There’s evil in the wood
Horror is a tricky genre, one I’m not particularly crazy about. Most of what passes for horror films these days are high concept murder-fests (looking at you The Purge) and low budget ghost stories (looking at you Paranormal Activity). Regardless of my judgement of those films, they are wildly successful and it’s not hard to see why. Horror fans typically know what they’re getting into when they walk into a movie and they usually leave pretty satisfied. It’s not difficult to generate genuine terror for 2 hours behind loud noises and jump scares – make a scene quite enough right before you throw a vicious pang of a screech at the audience and even the most stone-faced viewer will flinch. That’s not storytelling, it’s biological manipulation. Which is why I get so excited when a horror movie with as trite of a title as “The Witch” is up to larger schemes.
Similar to last year’s early breakout horror film It Follows (which made my top ten), The Witch has more on it’s mind than just spooking audiences for an hour and a half. Whereas It Follows played within the confines of the horror genre and subverted some common tropes, director Robert Eggers plays with the very idea of the genre as a whole, aiming to redefine what a horror movie can look and sound like. You won’t find any shaky cam, gratuitous gore, or scream queens in this period piece. The film takes place in 1630 on a Puritan New England plantation. The characters speak in a rich, antiquated dialect with plenty of “thees” and “thous” peppered throughout their speech. But this is a calculated move by Eggers, who meticulously researched his debut project for years before finally committing to telling an authentic witch tale. Now this choice may turn off some people, who might struggle to follow along with the narrative and truly focus throughout the runtime. But for those patient enough to invest in it, the attention to detail is there and it’s extremely rewarding. You’d be hard-pressed to find better production design in any horror film. Same goes for the cinematography and writing. Typically horror films are in a rush to move onto the next image or set piece in order to set up the next scare. But The Witch feels no such pressures. Tension is built through the dialogue and scenes (framed in beautiful wide shots) take their time to develop, letting you linger on the images and creating a slow-burning sense of dread.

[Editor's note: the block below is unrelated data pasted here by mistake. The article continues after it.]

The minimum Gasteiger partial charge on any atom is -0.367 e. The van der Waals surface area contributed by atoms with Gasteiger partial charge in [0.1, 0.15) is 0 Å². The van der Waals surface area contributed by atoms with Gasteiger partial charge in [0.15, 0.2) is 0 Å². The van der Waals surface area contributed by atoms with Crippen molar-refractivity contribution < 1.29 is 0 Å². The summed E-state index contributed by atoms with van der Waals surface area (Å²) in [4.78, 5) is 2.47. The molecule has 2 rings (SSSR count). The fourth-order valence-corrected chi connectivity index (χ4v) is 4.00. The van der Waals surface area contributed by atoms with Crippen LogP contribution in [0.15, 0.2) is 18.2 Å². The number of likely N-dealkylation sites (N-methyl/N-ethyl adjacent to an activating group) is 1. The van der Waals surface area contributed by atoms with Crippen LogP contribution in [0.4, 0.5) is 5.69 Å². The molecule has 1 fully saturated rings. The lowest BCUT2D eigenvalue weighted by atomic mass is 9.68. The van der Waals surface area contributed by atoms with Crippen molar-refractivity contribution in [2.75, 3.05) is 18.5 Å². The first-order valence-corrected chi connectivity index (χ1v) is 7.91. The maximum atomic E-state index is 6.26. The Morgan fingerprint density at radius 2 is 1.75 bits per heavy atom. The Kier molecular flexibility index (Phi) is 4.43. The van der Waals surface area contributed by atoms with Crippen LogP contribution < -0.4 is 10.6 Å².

An appropriate comparison can be made to Stanley Kubrick’s The Shining (which Eggers himself has acknowledged was an inspiration) that similarly baffled audiences upon its release. They both share an emphasis on stark tone, reliance on psychological terror as well as the supernatural, and both of their endings are enigmas. Again another possible point of objection to viewers is The Witch‘s non-resolute ending, which is left open for interpretation (which I won’t spoil). Whereas I personally love films that raise more questions than they answer, this could be a sticking point for some so consider this caveat on a case-by-case basis. A quick shout-out to relative newcomer Anya Taylor-Joy who plays the lead “Thomasin” with wonderful grace and charming vulnerability.
I hope The Witch finds the audience it deserves. More people need to be exposed to good horror as a reminder to the kind of power the genre can yield as an art form. Robert Eggers is a true craftsman with a keen eye for detail and shot composition. But don’t confuse my specific praise on its technical prowess with dullness. The Witch has some utterly terrifying moments in a handful of particularly tense scenes. But what I hope comes across in this review is that The Witch is aiming higher than the current bar that is set for horror films. Along with the standard Biblical implications of “good vs. evil” are several societal commentaries, chiefly the disintegration of the family unit and the scapegoating of women. My friend Sean who I saw the film with told me later that The Witch was about “as eerie of a movie as I’ve seen” because he couldn’t shake the feeling of it afterwards. I couldn’t agree more.